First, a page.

Exploiting epigenetics for the treatment of inborn errors of metabolism

Martijn G S Rutten, Marianne G Rots, Maaike H Oosterveer*

*Corresponding author for this work

Research output: Contribution to journalReview articlepeer-review

4 Citations (Scopus)
80 Downloads (Pure)

Abstract

Gene therapy is currently considered as the optimal treatment for inborn errors of metabolism (IEMs), as it aims to permanently compensate for the primary genetic defect. However, emerging gene editing approaches such as CRISPR-Cas9, in which the DNA of the host organism is edited at a precise location, may have outperforming therapeutic potential. Gene editing strategies aim to correct the actual genetic mutation, while circumventing issues associated with conventional compensation gene therapy. Such strategies can also be repurposed to normalize gene expression changes that occur secondary to the genetic defect. Moreover, besides the genetic causes of IEMs, it is increasingly recognized that their clinical phenotypes are associated with epigenetic changes. Because epigenetic alterations are principally reversible, this may offer new opportunities for treatment of IEM patients. Here, we present an overview of the promises of epigenetics in eventually treating IEMs. We discuss the concepts of gene and epigenetic editing, and the advantages and disadvantages of current and upcoming gene-based therapies for treatment of IEMs.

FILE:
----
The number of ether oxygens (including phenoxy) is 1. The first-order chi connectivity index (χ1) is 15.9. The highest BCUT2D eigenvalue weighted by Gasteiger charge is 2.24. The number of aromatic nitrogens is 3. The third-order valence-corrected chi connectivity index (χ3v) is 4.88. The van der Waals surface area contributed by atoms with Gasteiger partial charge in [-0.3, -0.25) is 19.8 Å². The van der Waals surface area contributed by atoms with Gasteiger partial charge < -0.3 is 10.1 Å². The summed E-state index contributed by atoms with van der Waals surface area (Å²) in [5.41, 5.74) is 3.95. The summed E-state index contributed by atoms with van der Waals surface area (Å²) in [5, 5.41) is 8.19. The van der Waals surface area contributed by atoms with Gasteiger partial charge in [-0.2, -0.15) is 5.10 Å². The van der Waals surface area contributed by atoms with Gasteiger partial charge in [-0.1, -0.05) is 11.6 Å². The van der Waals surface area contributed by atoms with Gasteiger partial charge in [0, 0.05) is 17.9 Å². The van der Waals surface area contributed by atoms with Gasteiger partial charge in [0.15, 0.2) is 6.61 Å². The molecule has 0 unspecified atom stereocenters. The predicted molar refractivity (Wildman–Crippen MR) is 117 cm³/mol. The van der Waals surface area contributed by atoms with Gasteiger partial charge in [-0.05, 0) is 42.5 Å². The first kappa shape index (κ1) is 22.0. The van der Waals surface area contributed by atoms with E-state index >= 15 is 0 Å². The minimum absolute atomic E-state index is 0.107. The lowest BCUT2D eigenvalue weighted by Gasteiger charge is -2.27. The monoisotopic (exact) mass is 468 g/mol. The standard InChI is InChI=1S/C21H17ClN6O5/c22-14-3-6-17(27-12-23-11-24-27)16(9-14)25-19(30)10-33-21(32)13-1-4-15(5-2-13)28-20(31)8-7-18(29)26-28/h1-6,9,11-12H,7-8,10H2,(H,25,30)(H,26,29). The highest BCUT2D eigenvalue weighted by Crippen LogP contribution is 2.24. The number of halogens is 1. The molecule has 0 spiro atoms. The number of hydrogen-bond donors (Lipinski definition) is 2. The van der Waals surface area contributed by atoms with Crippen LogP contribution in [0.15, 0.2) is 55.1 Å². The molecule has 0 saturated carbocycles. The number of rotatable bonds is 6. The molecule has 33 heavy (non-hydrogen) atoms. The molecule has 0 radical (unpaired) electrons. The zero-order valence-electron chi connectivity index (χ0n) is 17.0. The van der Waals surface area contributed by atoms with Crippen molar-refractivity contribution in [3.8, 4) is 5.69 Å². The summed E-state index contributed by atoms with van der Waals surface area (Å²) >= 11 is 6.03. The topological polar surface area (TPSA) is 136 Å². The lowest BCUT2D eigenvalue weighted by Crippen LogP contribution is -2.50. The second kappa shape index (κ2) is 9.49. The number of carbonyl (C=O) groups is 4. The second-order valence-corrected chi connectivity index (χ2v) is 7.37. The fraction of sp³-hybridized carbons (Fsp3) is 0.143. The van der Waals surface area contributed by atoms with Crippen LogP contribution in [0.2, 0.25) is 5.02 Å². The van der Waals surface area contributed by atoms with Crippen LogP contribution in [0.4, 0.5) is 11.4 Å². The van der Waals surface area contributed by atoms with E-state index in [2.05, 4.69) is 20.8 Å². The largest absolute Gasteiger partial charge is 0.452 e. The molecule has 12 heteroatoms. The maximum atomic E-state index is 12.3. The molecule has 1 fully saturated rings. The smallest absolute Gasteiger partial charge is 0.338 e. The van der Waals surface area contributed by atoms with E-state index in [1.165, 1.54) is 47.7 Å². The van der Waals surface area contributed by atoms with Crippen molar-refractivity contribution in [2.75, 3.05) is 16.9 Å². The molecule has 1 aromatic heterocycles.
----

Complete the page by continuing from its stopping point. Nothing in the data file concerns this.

Original languageEnglish
Pages (from-to)63-70
Number of pages8
JournalJournal of Inherited Metabolic Disease
Volume43
Issue number1
Early online date2019
DOIs
Publication statusPublished - Jan-2020
EventAnnual Symposium of the Society-for-the-Study-of-Inborn-Errors-of-Metabolism (SSIEM) - Athens, Greece
Duration: 4-Sep-20187-Sep-2018

Keywords

  • DNA methylation
  • (epi)genome editing
  • gene correction
  • histone modifications
  • inherited metabolic disease
  • therapy development
  • CLINICAL PRESENTATION
  • LYASE DEFICIENCY
  • DNA METHYLATION
  • MOUSE MODEL
  • IDENTIFICATION
  • HETEROGENEITY
  • DISORDERS
  • SERIES
  • GENES

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